When you’ve checked out, drive along the Waterford coast to Dungarvan, a harbour town with cosy coffee shops and waterside bistros. The Tannery is one of the best restaurants in the region, run by renowned chef Paul Flynn and set in a former leather factory. Expect hearty dishes with a dash of flair, like crab crème brûlée or pan fried pollock with mussels and grapes.


A master craftsman at work at Waterford Crystal, County Waterford (Tourism Ireland)

Make your way to Waterford city for a private factory tour of House of Waterford Crystal, around a 45-minute drive away. Here, you’ll learn all about the intricate methods used to create this crystalware, right at the place where some incredible pieces have been made, from chandeliers destined for Westminster Abbey to the crystals used for the Times Square New Year’s Eve ball at the dawning of the millennium.

When you’re finished, drive the 45 minutes to Kilkenny to check into Lyrath Estate, a 17th century house covered in thick ivy, just a short hop outside of the city.


Head into Kilkenny for dinner in Campagne, a restaurant that’s retained its Michelin star for a decade.



The Cushendale Woollen Mills are a half an hour drive away, and the homeplace of luxurious and stylish textiles. Their showroom is part of the working mill, and you can take a tour of the workshop to see how fleece is transformed into herringbone blankets and chic mohair throws, before browsing for a piece of your own.


Glendalough Monastic City, County Wicklow (Tourism Ireland)

Leave Kilkenny and drive 90 minutes up towards County Wicklow, the ‘Garden of Ireland’. Have lunch in Wicklow Heather, a cosy restaurant right in the heart of the Wicklow Mountains. After tucking into roasted local lamb, poke your head into the Writers Room, where first edition copies of James Joyce’s Ulysses and Bram Stoker’s Dracula are on display.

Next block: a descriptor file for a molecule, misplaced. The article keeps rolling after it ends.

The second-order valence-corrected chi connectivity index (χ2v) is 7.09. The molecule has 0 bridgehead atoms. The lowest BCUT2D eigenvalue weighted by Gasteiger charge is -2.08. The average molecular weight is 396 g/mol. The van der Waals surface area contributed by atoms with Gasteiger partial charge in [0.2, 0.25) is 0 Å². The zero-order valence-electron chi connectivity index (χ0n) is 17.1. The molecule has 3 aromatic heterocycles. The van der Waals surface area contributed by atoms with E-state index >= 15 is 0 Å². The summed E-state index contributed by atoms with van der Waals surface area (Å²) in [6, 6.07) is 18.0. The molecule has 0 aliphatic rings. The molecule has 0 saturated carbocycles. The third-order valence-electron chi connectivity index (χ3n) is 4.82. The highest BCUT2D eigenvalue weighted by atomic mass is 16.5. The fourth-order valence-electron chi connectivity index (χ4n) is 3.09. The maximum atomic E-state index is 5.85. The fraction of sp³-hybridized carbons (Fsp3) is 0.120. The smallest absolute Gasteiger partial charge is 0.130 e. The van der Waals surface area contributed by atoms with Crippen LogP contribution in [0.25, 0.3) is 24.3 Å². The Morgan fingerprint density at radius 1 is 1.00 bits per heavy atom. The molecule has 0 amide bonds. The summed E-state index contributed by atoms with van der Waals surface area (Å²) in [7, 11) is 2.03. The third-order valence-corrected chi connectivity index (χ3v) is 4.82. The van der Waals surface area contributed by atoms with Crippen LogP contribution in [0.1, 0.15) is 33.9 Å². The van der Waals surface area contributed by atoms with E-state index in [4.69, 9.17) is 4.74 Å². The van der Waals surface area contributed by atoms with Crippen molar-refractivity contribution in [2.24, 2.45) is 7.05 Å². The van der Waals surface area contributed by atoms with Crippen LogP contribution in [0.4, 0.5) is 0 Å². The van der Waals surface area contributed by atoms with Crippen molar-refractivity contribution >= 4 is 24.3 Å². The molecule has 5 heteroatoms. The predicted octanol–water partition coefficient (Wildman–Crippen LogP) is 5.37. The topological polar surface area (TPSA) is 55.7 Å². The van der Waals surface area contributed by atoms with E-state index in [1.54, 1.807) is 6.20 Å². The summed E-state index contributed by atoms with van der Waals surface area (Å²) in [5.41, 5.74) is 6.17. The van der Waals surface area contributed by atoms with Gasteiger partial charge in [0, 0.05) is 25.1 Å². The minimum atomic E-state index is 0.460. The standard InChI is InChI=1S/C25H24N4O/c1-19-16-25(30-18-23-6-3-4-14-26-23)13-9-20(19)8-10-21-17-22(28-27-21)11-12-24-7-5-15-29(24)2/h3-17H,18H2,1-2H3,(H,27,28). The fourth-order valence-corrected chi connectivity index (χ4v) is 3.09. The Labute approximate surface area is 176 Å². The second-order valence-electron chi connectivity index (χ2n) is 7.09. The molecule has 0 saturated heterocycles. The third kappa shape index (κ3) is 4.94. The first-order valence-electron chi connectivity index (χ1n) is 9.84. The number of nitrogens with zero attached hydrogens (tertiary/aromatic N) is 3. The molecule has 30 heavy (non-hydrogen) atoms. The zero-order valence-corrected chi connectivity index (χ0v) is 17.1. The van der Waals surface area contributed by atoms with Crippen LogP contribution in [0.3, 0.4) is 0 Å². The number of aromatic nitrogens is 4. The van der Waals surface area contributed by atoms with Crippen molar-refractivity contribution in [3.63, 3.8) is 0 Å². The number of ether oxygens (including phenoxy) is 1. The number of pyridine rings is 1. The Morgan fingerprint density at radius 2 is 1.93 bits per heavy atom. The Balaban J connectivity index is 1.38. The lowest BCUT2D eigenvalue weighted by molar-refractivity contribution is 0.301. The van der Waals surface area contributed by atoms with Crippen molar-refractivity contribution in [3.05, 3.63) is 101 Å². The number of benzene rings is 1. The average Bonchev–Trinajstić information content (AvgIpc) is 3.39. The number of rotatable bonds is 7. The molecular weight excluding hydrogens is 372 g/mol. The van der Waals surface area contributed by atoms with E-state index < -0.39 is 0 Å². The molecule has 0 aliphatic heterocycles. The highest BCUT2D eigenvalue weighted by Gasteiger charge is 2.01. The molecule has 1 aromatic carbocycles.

Afterwards, strap on your walking shoes and set off for a hike in the mountains, starting off at Glendalough. Here, the undulating peaks curve around expanses of flat, calm lakes, with wildflowers and forests creating waves of purple and green. If you’d prefer, you can take a private chauffeured tour of the region, which is particularly useful if you have an interest in history – the monastic settlement at Glendalough dates back to the 6th century and is home to a 98-foot round tower, carved crosses and ancient churches.


Powerscourt Hotel, County Wicklow (Tourism Ireland)

Built in the style of a grand Palladian crescent, Powerscourt Hotel is around 30 minutes from Glendalough, with great views out over the mountains and the nearby Sugar Loaf. Check in and enjoy dinner at the elegant Sika Restaurant, where the great views keep on coming.



Powerscourt Estate & Gardens, County Wicklow (Tourism Ireland)

After breakfast, stroll the few minutes to Powerscourt House and Gardens, just around the corner. You can also borrow the hotel’s powder blue bikes, if you’d rather explore on two wheels. There are 47 acres of pristine gardens to explore, dating back to 1731 – walk the one-hour loop to see the grand water features of the Italian Garden, the pagoda and colourful flowers in the Japanese Garden and the quirky Pet Cemetery, where the former pets of the Georgian manor were laid to rest.

Nearby, the Powerscourt Waterfall is the tallest in Ireland, and particularly dramatic after a spell of rain, when tonnes of water cascade over almost 400-feet of rock.


Head back to the Powerscourt Hotel for a casual lunch at the Sugar Loaf Lounge, before hitting the road back to Dublin Airport to fly home – it’s less than an hour away.

Feeling inspired?

Ready to indulge in your own luxury road trip adventure across Ireland? Then start planning on the official Tourism Ireland website.

Explore More

More Articles